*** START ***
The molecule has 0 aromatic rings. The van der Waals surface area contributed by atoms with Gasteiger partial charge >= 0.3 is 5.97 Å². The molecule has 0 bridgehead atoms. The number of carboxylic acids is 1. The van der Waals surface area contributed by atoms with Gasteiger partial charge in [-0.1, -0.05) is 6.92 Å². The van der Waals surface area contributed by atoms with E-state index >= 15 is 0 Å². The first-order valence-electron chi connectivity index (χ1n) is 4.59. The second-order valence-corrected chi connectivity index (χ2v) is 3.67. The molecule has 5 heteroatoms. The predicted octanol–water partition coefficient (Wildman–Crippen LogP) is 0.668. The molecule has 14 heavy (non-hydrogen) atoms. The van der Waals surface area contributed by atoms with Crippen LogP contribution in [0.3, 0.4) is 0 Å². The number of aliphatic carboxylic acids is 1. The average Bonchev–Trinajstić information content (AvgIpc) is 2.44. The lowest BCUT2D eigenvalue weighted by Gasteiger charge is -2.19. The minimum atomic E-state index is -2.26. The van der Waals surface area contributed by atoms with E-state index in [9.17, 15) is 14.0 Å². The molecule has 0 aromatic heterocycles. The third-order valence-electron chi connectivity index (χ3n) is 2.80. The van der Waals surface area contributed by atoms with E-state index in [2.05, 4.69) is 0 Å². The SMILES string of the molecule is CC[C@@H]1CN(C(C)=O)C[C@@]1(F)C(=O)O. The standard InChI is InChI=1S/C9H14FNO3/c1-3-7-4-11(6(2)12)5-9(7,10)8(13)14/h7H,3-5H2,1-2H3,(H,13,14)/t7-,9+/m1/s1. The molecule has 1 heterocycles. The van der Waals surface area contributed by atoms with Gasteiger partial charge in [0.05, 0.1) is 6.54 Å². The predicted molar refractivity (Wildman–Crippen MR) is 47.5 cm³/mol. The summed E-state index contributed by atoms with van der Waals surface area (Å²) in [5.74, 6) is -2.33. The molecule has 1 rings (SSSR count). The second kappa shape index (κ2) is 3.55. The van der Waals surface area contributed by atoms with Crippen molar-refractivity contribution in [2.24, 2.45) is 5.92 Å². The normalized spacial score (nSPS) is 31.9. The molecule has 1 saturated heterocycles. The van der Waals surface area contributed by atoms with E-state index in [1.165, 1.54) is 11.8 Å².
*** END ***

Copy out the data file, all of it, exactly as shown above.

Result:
The molecule has 0 aromatic rings. The van der Waals surface area contributed by atoms with Gasteiger partial charge >= 0.3 is 5.97 Å². The molecule has 0 bridgehead atoms. The number of carboxylic acids is 1. The van der Waals surface area contributed by atoms with Gasteiger partial charge in [-0.1, -0.05) is 6.92 Å². The van der Waals surface area contributed by atoms with E-state index >= 15 is 0 Å². The first-order valence-electron chi connectivity index (χ1n) is 4.59. The second-order valence-corrected chi connectivity index (χ2v) is 3.67. The molecule has 5 heteroatoms. The predicted octanol–water partition coefficient (Wildman–Crippen LogP) is 0.668. The molecule has 14 heavy (non-hydrogen) atoms. The van der Waals surface area contributed by atoms with Crippen LogP contribution in [0.3, 0.4) is 0 Å². The number of aliphatic carboxylic acids is 1. The average Bonchev–Trinajstić information content (AvgIpc) is 2.44. The lowest BCUT2D eigenvalue weighted by Gasteiger charge is -2.19. The minimum atomic E-state index is -2.26. The van der Waals surface area contributed by atoms with E-state index in [9.17, 15) is 14.0 Å². The molecule has 0 aromatic heterocycles. The third-order valence-electron chi connectivity index (χ3n) is 2.80. The van der Waals surface area contributed by atoms with E-state index in [2.05, 4.69) is 0 Å². The SMILES string of the molecule is CC[C@@H]1CN(C(C)=O)C[C@@]1(F)C(=O)O. The standard InChI is InChI=1S/C9H14FNO3/c1-3-7-4-11(6(2)12)5-9(7,10)8(13)14/h7H,3-5H2,1-2H3,(H,13,14)/t7-,9+/m1/s1. The molecule has 1 heterocycles. The van der Waals surface area contributed by atoms with Gasteiger partial charge in [0.05, 0.1) is 6.54 Å². The predicted molar refractivity (Wildman–Crippen MR) is 47.5 cm³/mol. The summed E-state index contributed by atoms with van der Waals surface area (Å²) in [5.74, 6) is -2.33. The molecule has 1 rings (SSSR count). The second kappa shape index (κ2) is 3.55. The van der Waals surface area contributed by atoms with Crippen molar-refractivity contribution in [2.24, 2.45) is 5.92 Å². The normalized spacial score (nSPS) is 31.9. The molecule has 1 saturated heterocycles. The van der Waals surface area contributed by atoms with E-state index in [1.165, 1.54) is 11.8 Å².